Wednesday, October 20, 2021

I'm Feeling Lucky - A Google Earth Lesson

From voyages to games to simple measuring tools, the web version of Google Earth has a lot of neat features that can help students learn about the world. One of those neat features is the "I'm Feeling Lucky" button that is found on the left hand toolbar in Google Earth. Clicking that button will take students to a randomly-selected place in the world. 

On its own the "I'm Feeling Lucky" button provides a good way for students to discover new places. That said, students learn more through the "I'm Feeling Lucky" button  if you give them a little more direction than just "click the button and look around." That's why I created a little question sheet to prompt students to do a little research about the places they discover in Google Earth via "I'm Feeling Lucky." My question sheet can be found here as a Google Doc. 

This short video demonstrates how students can explore Google Earth in more detail after clicking "I'm Feeling Lucky."



To learn more about using Google Earth in your classroom, take a look at my Crash Course in Google Earth & Maps for Social Studies.

Five Ways to Use Wakelet in Your Classroom

Yesterday's blog post about using Wakelet to create instructional videos got me thinking about other ways that Wakelet can be used in classrooms. Here's an overview of five ways to think about using Wakelet in your classroom. 

Create an Instructional Video



Prompt of the Day.
If you're not using a learning management system that contains an easy way to post daily prompts for your students to reply to, consider using Wakelet. You can post a prompt in the form of text, picture, or video and then have your students reply by writing a reply, recording a video, or by uploading an image. Just make sure you've enabled collaboration on your Wakelet collections.

Video collections.
Want to do more than just make a playlist in YouTube? Consider making a collection of videos in Wakelet. You can include videos from many sources besides YouTube and organize collections by theme or topic.



Organize Research
With Wakelet's browser extension it's easy to save links and files to then organize into collections for a research project. Here's a video on how to use Wakelet's browser extensions.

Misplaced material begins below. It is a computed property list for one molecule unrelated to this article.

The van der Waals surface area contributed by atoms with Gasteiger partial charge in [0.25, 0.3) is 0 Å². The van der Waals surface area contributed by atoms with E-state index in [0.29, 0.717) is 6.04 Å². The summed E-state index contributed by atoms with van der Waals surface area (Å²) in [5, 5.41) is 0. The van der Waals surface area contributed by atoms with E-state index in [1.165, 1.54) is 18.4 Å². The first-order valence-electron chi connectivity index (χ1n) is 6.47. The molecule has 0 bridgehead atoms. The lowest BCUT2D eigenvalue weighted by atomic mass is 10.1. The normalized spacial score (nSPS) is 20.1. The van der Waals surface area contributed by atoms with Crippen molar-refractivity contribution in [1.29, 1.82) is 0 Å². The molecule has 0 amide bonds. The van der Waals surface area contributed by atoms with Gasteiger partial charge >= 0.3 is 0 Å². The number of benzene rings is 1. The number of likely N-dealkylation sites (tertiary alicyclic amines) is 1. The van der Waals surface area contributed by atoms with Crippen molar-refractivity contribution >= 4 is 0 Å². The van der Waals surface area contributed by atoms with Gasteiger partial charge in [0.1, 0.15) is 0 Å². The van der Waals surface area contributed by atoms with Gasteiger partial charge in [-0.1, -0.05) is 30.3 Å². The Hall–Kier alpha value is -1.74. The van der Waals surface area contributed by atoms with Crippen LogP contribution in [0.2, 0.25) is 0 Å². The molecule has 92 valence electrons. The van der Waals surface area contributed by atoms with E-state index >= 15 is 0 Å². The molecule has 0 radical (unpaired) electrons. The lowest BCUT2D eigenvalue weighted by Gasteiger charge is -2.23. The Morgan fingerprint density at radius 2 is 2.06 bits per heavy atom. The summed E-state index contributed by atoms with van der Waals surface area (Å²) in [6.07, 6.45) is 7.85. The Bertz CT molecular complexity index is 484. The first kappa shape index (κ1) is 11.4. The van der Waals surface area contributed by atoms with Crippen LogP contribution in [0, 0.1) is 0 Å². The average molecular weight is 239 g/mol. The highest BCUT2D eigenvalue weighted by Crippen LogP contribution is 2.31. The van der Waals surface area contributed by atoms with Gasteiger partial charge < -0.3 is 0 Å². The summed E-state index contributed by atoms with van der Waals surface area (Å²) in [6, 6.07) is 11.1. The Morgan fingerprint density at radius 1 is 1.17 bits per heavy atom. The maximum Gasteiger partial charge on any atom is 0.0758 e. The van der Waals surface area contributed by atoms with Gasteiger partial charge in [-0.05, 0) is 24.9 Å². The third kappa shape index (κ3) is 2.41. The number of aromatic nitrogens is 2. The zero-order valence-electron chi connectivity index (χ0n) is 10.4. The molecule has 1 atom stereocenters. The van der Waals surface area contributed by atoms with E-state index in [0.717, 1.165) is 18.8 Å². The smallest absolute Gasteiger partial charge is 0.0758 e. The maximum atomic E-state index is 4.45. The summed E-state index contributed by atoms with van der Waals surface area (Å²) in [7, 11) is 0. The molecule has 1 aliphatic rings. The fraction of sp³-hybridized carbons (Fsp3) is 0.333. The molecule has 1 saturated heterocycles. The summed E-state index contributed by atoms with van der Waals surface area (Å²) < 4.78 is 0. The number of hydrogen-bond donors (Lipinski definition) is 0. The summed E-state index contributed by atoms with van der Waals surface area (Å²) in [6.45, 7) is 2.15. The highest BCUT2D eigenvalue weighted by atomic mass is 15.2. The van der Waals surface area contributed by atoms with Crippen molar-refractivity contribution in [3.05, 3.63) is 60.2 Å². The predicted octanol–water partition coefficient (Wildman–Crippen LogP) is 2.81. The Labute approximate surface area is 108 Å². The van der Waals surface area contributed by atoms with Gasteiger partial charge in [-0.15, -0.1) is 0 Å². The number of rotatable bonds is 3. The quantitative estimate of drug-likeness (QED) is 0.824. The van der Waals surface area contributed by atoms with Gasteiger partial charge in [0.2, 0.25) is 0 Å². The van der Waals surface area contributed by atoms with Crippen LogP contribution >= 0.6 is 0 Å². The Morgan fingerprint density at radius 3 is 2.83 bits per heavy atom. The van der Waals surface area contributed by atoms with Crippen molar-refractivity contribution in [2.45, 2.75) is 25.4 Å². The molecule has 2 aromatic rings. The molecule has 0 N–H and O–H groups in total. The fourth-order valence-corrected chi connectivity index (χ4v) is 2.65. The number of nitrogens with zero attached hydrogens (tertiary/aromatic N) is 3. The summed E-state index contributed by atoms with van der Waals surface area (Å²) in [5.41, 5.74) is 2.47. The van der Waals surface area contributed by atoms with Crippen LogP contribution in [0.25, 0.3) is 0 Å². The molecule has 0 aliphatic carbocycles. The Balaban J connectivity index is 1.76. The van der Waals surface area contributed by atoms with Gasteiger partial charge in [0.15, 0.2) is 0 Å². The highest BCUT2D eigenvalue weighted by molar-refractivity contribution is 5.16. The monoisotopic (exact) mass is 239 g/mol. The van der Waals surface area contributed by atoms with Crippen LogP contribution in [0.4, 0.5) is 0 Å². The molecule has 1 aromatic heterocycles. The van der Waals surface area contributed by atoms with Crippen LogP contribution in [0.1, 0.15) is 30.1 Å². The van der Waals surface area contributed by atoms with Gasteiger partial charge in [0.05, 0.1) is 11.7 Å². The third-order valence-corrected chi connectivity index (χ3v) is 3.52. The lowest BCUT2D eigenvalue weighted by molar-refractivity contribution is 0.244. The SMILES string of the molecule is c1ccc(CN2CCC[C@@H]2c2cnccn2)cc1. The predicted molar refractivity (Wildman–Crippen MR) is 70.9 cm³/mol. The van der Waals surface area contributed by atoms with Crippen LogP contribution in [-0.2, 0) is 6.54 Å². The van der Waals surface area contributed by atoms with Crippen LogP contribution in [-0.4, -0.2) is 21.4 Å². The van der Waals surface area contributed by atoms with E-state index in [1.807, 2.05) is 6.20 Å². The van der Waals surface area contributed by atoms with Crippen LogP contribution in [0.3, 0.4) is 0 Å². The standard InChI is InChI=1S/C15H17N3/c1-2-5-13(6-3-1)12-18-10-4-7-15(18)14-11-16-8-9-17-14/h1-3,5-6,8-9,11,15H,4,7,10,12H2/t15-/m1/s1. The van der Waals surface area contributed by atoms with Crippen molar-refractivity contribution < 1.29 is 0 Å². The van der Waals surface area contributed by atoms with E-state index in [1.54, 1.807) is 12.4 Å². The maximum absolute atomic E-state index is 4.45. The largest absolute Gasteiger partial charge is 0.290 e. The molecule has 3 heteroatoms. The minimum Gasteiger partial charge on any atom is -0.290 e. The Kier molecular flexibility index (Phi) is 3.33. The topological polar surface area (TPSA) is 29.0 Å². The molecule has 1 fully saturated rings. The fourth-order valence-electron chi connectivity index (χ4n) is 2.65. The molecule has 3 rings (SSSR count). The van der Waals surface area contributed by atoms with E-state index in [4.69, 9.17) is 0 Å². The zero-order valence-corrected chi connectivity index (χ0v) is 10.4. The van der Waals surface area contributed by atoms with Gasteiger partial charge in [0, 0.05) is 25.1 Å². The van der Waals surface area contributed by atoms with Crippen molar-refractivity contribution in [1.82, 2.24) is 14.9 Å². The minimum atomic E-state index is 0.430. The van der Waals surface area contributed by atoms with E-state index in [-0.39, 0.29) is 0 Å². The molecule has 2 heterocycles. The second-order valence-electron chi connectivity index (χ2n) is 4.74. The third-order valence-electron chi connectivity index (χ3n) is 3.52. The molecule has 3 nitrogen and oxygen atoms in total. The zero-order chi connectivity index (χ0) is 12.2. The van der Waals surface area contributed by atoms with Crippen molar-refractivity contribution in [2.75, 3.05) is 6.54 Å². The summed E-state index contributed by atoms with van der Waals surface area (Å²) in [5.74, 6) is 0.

Tuesday, October 19, 2021

Samsung Solve for Tomorrow - A Great STEM Contest for Students!

Disclosure: this is a sponsored post about a topic I've covered in the past. 

The 12th annual Samsung Solve for Tomorrow contest is now open for submissions until November 8th. This year the contest asks students to consider how science, technology, engineering, and mathematics can be used to create change in their communities. The overall contest winners will receive a prize package that includes $100,000 in classroom technology and materials for their school. National finalists will receive $50,000 in classroom technology prizes. And state finalists receive $6,500 in prizes for their schools.

This year’s Samsung Solve for Tomorrow contest requires students and teachers to think about how STEM can be used to create change in their communities. Samsung provides an example of STEM impacting a community in the article Starving Out Hunger: Students Use STEM to Fight Food Insecurity. As you’ll see in that example as well as others, for the purpose of this contest community can refer to the area immediately around your school or it can refer to the global community. Furthermore, when you register for the contest you’ll see that it is seeking submissions that can align with U.N. Sustainable Development Goals.

Benefits of Contest Entry
There are other benefits to entering the contest besides the chance to win $100,000 in classroom technology. One of those is that it can help your students identify and propose solutions to problems that affect their local communities. But, as you can see from past contest finalists, the problems and solutions that students identify often have global applications. Furthermore, creating Solve for Tomorrow projects can help your students see the importance of integrating skills from science, technology, engineering, arts, and math into meaningful solutions to real world problems.

Another benefit of participating in Samsung’s Solve for Tomorrow contest is that it can be used to help students learn how to propose solutions, plan a project, and measure the impact of the project. You’ll see that after filling out the initial application information, the second page includes the following question, “What assessments will you put in place to measure the impact of your solution (pre, during and post project) that can be presented by Spring 2022?”